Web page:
Peer-Reviewed Journal Details
Mandatory Fields
Ní Cheallaigh, Sadhbh; Fleming, Aoife; Dahly, Darren; Kehoe, Eimear; O’Byrne, John M.; McGrath, Brid; O’Connell, Charles; Sahm, Laura J.
International Journal of Clinical Pharmacy
Aspirin compared to enoxaparin or rivaroxaban for thromboprophylaxis following hip and knee replacement.
Optional Fields
Arthroplasty Aspirin Enoxaparin Rivaroxaban Venous thromboembolism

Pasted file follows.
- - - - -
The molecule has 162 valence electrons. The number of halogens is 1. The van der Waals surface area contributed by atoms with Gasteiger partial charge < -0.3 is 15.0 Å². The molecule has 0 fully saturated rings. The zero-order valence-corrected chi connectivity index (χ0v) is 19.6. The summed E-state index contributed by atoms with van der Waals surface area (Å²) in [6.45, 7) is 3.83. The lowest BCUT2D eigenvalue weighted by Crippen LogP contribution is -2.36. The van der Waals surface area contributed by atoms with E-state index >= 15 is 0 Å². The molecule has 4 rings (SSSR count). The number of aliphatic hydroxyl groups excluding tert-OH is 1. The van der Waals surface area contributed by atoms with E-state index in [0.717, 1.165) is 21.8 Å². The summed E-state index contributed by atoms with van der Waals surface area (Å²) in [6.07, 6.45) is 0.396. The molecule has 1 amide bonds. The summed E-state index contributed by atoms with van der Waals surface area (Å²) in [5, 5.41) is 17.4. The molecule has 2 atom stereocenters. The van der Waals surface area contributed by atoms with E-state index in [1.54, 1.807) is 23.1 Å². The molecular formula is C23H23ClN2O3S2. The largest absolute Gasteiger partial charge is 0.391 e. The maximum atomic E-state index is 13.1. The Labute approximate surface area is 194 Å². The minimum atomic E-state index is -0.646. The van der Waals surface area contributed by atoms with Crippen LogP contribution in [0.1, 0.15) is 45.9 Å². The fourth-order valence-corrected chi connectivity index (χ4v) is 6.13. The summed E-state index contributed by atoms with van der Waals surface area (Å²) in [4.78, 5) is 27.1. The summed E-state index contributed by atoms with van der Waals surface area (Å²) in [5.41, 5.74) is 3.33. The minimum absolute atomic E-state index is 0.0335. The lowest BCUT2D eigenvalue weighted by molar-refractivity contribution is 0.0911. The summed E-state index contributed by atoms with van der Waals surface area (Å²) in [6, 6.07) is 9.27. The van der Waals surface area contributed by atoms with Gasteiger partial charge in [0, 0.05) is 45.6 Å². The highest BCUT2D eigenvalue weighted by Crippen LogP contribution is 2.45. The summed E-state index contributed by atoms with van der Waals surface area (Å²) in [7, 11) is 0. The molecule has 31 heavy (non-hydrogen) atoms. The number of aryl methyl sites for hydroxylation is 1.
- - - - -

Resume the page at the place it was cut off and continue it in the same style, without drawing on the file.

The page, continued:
Background The risk of venous thromboembolism following major orthopaedic surgery is among the highest for all surgical specialties. Our hospital guidelines for thromboprophylaxis following elective primary total hip or knee replacement are based on American College of Chest Physicians guidance. The most recent change to local guidelines was the introduction of the extended aspirin regimen as standard thromboprophylaxis. Objective To establish the appropriateness of this regimen by comparing venous thromboembolism rates in patients receiving extended aspirin to previous regimens. Setting The largest dedicated orthopaedic hospital in Ireland. Methods This was a retrospective cohort study. Data were collected from patient record software. All eligible patients undergoing primary total hip or knee replacement between 1st January 2010 and 30th June 2016 were included. Main outcome measure Venous thromboembolism up to 6 months post-operatively. Results Of the 6548 participants (55.3% female, mean age 65.4 years (±¿11.8 years, 55.8% underwent total hip replacement), venous thromboembolism occurred in 65 (0.99%). Venous thromboembolism rate in both the inpatient enoxaparin group (n¿=¿961) and extended aspirin group (n¿=¿3460) was 1.04% and was 0.66% in the modified rivaroxaban group (n¿=¿1212). Non-inferiority analysis showed the extended aspirin regimen to be equivalent to the modified rivaroxaban regimen. History of venous thromboembolism was the only significant demographic risk factor for post-operative venous thromboembolism (0.87% vs. 3.54%, p¿ =¿0.0002). Conclusion In daily clinical practice, extended aspirin regimen is at least as effective as modified rivaroxaban for preventing clinically important venous thromboembolism among patients undergoing hip or knee arthroplasty who are discharged from the hospital without complications. Aspirin can be considered a safe and effective agent in the prevention of venous thromboembolism after total hip or total knee replacement.
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